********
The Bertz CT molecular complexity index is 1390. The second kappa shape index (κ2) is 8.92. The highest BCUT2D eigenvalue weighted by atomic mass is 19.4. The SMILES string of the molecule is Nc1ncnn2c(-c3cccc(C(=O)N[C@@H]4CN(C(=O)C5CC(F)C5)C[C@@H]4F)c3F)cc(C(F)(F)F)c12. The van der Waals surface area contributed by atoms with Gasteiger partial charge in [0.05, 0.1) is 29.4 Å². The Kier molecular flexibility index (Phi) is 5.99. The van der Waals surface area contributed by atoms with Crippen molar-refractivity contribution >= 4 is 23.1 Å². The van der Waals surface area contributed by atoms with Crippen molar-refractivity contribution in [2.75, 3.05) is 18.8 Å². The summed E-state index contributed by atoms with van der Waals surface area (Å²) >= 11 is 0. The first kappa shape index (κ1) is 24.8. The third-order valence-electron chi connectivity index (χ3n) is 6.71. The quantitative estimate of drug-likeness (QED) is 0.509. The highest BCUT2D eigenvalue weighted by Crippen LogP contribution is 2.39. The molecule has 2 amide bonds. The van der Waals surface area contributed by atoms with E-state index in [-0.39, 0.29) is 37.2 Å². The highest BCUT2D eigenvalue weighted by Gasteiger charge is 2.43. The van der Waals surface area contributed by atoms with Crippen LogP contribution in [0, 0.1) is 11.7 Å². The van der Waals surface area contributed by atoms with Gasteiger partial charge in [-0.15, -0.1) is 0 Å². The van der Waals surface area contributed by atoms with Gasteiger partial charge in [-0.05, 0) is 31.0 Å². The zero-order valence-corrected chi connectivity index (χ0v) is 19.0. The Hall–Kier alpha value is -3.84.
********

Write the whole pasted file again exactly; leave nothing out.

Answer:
The Bertz CT molecular complexity index is 1390. The second kappa shape index (κ2) is 8.92. The highest BCUT2D eigenvalue weighted by atomic mass is 19.4. The SMILES string of the molecule is Nc1ncnn2c(-c3cccc(C(=O)N[C@@H]4CN(C(=O)C5CC(F)C5)C[C@@H]4F)c3F)cc(C(F)(F)F)c12. The van der Waals surface area contributed by atoms with Gasteiger partial charge in [0.05, 0.1) is 29.4 Å². The Kier molecular flexibility index (Phi) is 5.99. The van der Waals surface area contributed by atoms with Crippen molar-refractivity contribution >= 4 is 23.1 Å². The van der Waals surface area contributed by atoms with Crippen molar-refractivity contribution in [2.75, 3.05) is 18.8 Å². The summed E-state index contributed by atoms with van der Waals surface area (Å²) >= 11 is 0. The first kappa shape index (κ1) is 24.8. The third-order valence-electron chi connectivity index (χ3n) is 6.71. The quantitative estimate of drug-likeness (QED) is 0.509. The highest BCUT2D eigenvalue weighted by Crippen LogP contribution is 2.39. The molecule has 2 amide bonds. The van der Waals surface area contributed by atoms with E-state index in [-0.39, 0.29) is 37.2 Å². The highest BCUT2D eigenvalue weighted by Gasteiger charge is 2.43. The van der Waals surface area contributed by atoms with Crippen LogP contribution in [0, 0.1) is 11.7 Å². The van der Waals surface area contributed by atoms with Gasteiger partial charge in [-0.15, -0.1) is 0 Å². The van der Waals surface area contributed by atoms with Gasteiger partial charge in [-0.05, 0) is 31.0 Å². The zero-order valence-corrected chi connectivity index (χ0v) is 19.0. The Hall–Kier alpha value is -3.84.